Implications of these results
As marks are higher for ongoing assessment than examinations, the concern is that the nursing students, who pass the ongoing assessment by obtaining 50% of the allocated marks, but not the examinations, may not have assimilated the necessary knowledge in pharmacology or other courses, to continue their program of study. Thus, the disparity between marks in examinations and ongoing assessment needs to be considered, and methods introduced to overcome this. One possible practical solution to this dilemma of whether students who pass ongoing assessment but fail examination, should be allowed to pass courses and progress in their studies, would be to make it compulsory for the students to pass the examination component of the course.
These findings have implications for those countries (Australia, UK, Republic of Ireland, New Zealand) where performance in undergraduate ongoing assessment is partly used to determine whether nursing students/graduates go on to clinical practice. In Australia, assessment for nursing students is commonly a mixture of ongoing assessment and examinations to give a Grade Point Average (GPA), and for many nursing courses/programs, most marks are from ongoing assessment. Thus, in the present nursing program at the university where the present study was undertaken there are 23 compulsory and one elective course. Seven of the courses are off-campus (practicums) and are marked as satisfactory or not satisfactory. Of the remaining 16 compulsory courses, 8 have no examinations, and 78% of marks are allocated to ongoing assessment and only 22% to examinations. It seems likely that the number of students who failed the examination components in our Australian university but passed the program overall, would have failed the NCLEX-RN examinations in USA system and not have been registered. Further consideration needs to be given as to whether students in Australia, who do not undertake or fail examinations, are fit to practice.
One possible practical solution to this dilemma of whether students who pass ongoing assessment but fail examination, should be allowed to pass courses and progress in their studies, would be to make it compulsory for the students to pass the examination component of the course. In addition, studies need to be undertaken that consider the relationship between success in undergraduate courses and clinical practice. Another practical solution is to adopt the system used in the USA, where after completion of an undergraduate course in nursing, success in a national examination, NCLEX-RN, is a requirement for clinical practice.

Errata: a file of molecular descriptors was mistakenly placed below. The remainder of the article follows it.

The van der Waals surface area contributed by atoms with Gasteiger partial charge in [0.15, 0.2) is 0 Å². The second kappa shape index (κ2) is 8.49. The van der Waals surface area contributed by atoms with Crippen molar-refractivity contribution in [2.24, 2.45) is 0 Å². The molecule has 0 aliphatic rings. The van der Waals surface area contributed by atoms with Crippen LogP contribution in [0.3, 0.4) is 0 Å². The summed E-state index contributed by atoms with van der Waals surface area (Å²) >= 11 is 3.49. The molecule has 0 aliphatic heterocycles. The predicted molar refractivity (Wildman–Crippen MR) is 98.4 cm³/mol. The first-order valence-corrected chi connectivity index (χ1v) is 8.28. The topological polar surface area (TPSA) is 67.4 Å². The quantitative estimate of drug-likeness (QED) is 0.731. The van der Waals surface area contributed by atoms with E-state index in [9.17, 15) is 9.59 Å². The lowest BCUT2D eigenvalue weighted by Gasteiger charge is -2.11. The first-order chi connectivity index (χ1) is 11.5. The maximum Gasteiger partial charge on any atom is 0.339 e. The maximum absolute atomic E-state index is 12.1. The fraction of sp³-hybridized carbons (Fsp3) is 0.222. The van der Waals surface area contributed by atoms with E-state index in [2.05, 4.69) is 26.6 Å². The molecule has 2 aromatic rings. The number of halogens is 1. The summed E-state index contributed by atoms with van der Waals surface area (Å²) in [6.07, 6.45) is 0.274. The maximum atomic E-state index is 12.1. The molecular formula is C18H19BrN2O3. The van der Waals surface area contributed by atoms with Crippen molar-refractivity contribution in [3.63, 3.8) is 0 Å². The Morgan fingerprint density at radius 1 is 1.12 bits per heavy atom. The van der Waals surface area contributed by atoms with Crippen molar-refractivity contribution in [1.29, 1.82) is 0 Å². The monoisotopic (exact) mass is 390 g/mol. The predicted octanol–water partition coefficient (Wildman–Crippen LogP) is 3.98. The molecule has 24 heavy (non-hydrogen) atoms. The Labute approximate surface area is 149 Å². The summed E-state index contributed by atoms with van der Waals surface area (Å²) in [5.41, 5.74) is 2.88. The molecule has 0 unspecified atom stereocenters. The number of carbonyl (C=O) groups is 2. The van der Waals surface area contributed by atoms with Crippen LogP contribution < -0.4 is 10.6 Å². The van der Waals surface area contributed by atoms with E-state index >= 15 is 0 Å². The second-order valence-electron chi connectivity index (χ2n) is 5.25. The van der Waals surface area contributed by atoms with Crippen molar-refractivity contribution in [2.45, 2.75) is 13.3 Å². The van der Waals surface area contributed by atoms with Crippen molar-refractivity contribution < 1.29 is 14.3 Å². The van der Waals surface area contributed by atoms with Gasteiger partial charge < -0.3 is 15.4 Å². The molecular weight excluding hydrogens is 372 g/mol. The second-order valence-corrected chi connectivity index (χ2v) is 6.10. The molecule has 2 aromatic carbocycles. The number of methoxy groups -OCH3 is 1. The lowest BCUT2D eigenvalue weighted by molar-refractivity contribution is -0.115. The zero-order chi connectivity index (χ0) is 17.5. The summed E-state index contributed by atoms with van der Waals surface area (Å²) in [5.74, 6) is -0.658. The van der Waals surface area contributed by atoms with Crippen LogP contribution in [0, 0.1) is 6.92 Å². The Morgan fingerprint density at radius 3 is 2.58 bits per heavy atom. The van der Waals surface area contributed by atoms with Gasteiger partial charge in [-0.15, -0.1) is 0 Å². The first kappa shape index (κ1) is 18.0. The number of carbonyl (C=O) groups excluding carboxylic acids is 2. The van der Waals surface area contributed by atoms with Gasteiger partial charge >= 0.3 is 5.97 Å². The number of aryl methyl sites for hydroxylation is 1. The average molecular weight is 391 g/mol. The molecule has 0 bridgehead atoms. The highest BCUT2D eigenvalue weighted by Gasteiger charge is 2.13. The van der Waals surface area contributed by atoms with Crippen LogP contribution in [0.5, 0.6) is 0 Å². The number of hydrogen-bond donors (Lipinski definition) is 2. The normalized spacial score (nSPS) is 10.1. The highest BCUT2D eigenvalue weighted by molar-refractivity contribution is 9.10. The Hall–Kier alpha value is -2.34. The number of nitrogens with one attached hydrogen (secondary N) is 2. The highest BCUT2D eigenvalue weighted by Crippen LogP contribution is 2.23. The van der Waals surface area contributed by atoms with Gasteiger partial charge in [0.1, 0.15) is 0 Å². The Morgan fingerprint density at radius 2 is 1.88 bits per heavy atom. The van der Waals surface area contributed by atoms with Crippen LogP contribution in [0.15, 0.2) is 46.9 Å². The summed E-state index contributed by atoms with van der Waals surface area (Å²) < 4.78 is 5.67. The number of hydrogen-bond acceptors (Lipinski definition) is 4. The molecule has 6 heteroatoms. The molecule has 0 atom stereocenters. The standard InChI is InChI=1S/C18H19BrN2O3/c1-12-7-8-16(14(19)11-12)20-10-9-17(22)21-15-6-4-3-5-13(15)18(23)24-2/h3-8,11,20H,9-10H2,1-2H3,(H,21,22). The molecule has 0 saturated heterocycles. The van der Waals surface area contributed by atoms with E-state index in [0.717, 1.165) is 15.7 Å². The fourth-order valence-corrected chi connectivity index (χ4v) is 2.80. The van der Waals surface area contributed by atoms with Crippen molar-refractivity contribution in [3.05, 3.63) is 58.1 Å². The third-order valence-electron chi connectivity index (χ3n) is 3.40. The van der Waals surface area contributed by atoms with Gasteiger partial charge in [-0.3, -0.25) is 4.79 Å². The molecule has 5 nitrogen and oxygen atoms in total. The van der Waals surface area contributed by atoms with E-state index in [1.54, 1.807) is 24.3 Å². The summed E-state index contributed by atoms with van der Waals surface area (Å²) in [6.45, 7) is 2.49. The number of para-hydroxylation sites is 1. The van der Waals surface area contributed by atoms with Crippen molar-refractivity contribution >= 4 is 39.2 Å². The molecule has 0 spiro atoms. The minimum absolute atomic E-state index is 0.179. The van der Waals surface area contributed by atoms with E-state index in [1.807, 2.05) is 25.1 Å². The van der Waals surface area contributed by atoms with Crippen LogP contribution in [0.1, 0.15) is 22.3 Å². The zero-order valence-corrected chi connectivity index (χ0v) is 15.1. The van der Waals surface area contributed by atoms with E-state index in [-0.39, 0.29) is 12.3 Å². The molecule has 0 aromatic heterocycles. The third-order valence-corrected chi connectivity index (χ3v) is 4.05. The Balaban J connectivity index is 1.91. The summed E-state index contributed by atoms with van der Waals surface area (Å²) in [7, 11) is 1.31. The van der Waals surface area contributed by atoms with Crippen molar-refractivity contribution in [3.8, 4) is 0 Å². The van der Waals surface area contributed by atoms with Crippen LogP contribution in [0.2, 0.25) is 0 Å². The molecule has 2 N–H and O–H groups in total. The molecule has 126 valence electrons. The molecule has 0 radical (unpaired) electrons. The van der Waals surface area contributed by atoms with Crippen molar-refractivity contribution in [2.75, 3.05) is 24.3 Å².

A limitation of this study is that it only used basic statistical analysis with Microsoft Excel, and more complex analysis could have been undertaken with other statistical packages (STATA, R, SPSS). However, the major limitation of this study is that it is of a single course in pharmacology, and that some of the findings may not relate to other courses being undertaken by nursing or non-nursing students. However, we have previously shown a similar reliance of marks in ongoing assessment for the overall success of nursing students in a bioscience course . Also, the findings of the present study may apply to any course where students obtain significantly lower marks in examinations than ongoing assessment. However, for many courses, we do not know whether marks are lower for examinations than ongoing assessment for nursing or non-nursing students. Thus, similar analysis needs to be undertaken of other courses to determine whether the findings are specific to science courses for nursing students or can be related to other courses for nursing and non-nursing students.
More attention needs to be given to the allocation of marks between ongoing assessment and examinations. Marks in ongoing assessment may be a poor indicator of success in examinations. Students can fail the examination component by obtaining 50% or less in the examination, but pass the course, and increasing the marks allocated to ongoing assessment accentuates this finding. Students, who pass the course but not the examinations, may not have assimilated the necessary knowledge to continue in their program. Additionally, some of the passing students may have passed overall due to work done by others in ongoing assessment. It is suggested that it should be compulsory for the students to pass the examination component of the course.
Availability of data and materials
The datasets used and/or analysed during the current study are available from the corresponding author on reasonable request.
National council Licensure Examination-Registered Nurse
- r values:
Pearson’s correlation coefficients
Standard error of mean
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Ethics approval and consent to participate
Human Research Ethics Committee at Queensland University of Technology (UHREC); Ethics Approval Number 1900000541. The UHREC is constituted and operates in accordance the National Statement on Ethical Conduct in Human Research (2007) and registered by the National Health and Medical Research Council (Australia). Under this approval, consent from individual students was waived.
Consent for publication
Manuscript does not have details relating to individuals.
No competing interests.
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Cite this article
Doggrell, S.A. Descriptive study of how proportioning marks determines the performance of nursing students in a pharmacology course. BMC Nurs 19, 112 (2020). https://doi.org/10.1186/s12912-020-00506-x
- Nursing students
- Ongoing assessment